Happy Thanksgiving! We just returned from a trip to Peru and one of the most magical experiences we had was to participate in a special type of thanksgiving unique to the Andes: a traditional Pachamama ceremony!
What is a Pachamama Ceremony?
To the indigenous people of the Andes, Pachamama is the omnipresent Earth Mother goddess who presides over fertility, the harvest and earthquakes. To the Incans, Pachamama was the mother of Mama Killa, the moon goddess, and Inti, the revered sun god, patriarch of the Incas. Pachamama is the highest divinity of the Andean people and she represents abundance, femininity, generosity and protection.
Pachamama ceremonies are performed by Andean priests at any time of the year and are most often performed around a special event, like a harvest, a natural disaster, or an upcoming journey. The purpose of the ceremony is to restore the balance between humans and Mother Earth by offering gratitude and making material offerings to the Apus or spirits of the mountains.
What happens during the Pachamama Ceremony?
A local priest facilitated a Pachamama ceremony for our Salkantay trekking group in a grassy meadow above the turquoise waters of Lago Humantay near Salkantay Peak. To start, each participant was given a k’intu, three coca leaves that the priest had specifically selected for the ceremony. The three leaves represent the three worlds of Incan religion: Uku Pacha (the underworld of the dead), Kay Pacha (the middle world we live in) and Hanan Pacha (the upper world of the gods). We were instructed to hold the leaves while silently making a wish, summoning our deepest desires for ourselves and our loved ones, channeling those desires into the k’intu. We then each took turns presenting our k’intu to the priest, who said Quechuan prayers over us and the leaves, calling upon the Apus and downloading their blessings and protection into each k’intu.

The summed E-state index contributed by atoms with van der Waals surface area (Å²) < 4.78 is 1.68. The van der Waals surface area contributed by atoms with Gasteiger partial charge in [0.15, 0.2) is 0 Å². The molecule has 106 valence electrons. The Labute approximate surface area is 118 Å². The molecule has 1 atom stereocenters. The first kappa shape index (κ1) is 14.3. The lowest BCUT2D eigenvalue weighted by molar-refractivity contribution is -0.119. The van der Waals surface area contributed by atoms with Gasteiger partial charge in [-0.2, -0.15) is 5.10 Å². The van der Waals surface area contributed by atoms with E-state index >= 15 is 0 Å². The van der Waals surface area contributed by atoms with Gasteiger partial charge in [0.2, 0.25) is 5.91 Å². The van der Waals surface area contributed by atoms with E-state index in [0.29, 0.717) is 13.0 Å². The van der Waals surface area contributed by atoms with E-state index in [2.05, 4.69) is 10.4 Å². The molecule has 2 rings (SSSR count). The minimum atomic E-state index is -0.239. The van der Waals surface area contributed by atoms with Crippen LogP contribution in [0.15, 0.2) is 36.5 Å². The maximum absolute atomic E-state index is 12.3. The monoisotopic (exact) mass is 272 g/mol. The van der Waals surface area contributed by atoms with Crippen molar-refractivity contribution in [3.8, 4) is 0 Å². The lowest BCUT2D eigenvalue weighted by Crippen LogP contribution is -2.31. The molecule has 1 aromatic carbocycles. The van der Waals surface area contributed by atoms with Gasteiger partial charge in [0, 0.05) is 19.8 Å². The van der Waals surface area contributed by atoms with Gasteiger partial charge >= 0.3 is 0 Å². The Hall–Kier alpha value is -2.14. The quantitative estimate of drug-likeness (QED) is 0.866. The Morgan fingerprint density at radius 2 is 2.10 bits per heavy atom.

Once blessings had been made, each k’intu was placed into a ceremonial bundle on a sacred blanket woven by the priest’s wife. Once all of our k’intu’s were carefully placed in the packet, additional offerings were added to the mix, including wine, white sugar, brown sugar, garbanzo beans, grains, cotton, seashells, wool, flower petals, candies, confetti, and more. The most interesting offering was llama fat, a tourist-friendly substitute for the llama fetuses that are traditionally used in offerings. After artfully arranging all ingredients, everything was sealed up into a neat little packet and wrapped in the sacred blanket.
The final step of the Pachamama ceremony was for the priest to bless each one of us with the sacred bundle of offerings, once again invoking the Apus in Quechuan prayers while touching the sacred bundle to the three key energy centers of our bodies: the belly, the mind and the heart.
Once all prayers had been said and each individual had been blessed, the entire offering packet was burned in a campfire at night, with the smoke of the fire carrying our wishes to the Apus above while the ashes returned our offerings to Pachamama (Mother Earth). Once the offering was complete, we wrapped up the ceremony by giving each member of the group a sincere, heart-upon-heart hug and genuinely wishing them all the best.
Where can I experience a Pachamama ceremony?
Pachamama can be experienced in several different ways, from partaking in the annual Pachamama Raymi celebration in early August in Cusco to arranging a small, intimate ceremony with an indigenous priest at any time of year. Our Salkantay Trek is the perfect itinerary to experience a Patchamama.
Who can experience a Pachamama ceremony?
Whether you are a highly spiritual person or an atheist, a Pachamama ceremony is a deeply moving experience, sparking deep thoughts about the wisdom of indigenous people and the relationship between humans and nature. I will never forget the enchantment that I felt kneeling before an Andean priest as he softly chanted prayers in Quechua, or watching the smoke from our offering drift skyward with the moonlight reflecting off the imposing, snow-covered peaks of Salkantay and Umantay towering above us as the stars channeled light from eons ago through a pitch-black sky.
If you are interested in experiencing a Pachamama ceremony during your visit to Peru, give us a call and we will help craft the perfect Andean adventure for you! We've been there!
Your friendly adventure expert,